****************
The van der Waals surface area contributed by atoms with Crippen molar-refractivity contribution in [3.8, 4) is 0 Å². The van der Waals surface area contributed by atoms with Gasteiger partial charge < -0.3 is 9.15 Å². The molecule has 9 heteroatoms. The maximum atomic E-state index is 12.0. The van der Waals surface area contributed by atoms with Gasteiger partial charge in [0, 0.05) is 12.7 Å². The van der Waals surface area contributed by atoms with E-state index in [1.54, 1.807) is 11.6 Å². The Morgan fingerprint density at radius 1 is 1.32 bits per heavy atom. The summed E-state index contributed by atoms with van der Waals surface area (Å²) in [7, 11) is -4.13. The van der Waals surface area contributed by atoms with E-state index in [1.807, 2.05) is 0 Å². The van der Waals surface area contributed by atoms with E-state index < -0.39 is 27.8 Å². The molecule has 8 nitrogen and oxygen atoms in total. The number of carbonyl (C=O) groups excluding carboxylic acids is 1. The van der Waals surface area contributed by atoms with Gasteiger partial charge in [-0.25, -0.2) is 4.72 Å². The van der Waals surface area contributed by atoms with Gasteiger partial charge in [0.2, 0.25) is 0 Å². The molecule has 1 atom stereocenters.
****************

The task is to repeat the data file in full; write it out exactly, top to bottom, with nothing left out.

The van der Waals surface area contributed by atoms with Crippen molar-refractivity contribution in [3.8, 4) is 0 Å². The van der Waals surface area contributed by atoms with Gasteiger partial charge < -0.3 is 9.15 Å². The molecule has 9 heteroatoms. The maximum atomic E-state index is 12.0. The van der Waals surface area contributed by atoms with Gasteiger partial charge in [0, 0.05) is 12.7 Å². The van der Waals surface area contributed by atoms with E-state index in [1.54, 1.807) is 11.6 Å². The Morgan fingerprint density at radius 1 is 1.32 bits per heavy atom. The summed E-state index contributed by atoms with van der Waals surface area (Å²) in [7, 11) is -4.13. The van der Waals surface area contributed by atoms with E-state index in [1.807, 2.05) is 0 Å². The van der Waals surface area contributed by atoms with E-state index < -0.39 is 27.8 Å². The molecule has 8 nitrogen and oxygen atoms in total. The number of carbonyl (C=O) groups excluding carboxylic acids is 1. The van der Waals surface area contributed by atoms with Gasteiger partial charge in [-0.25, -0.2) is 4.72 Å². The van der Waals surface area contributed by atoms with Gasteiger partial charge in [0.2, 0.25) is 0 Å². The molecule has 1 atom stereocenters.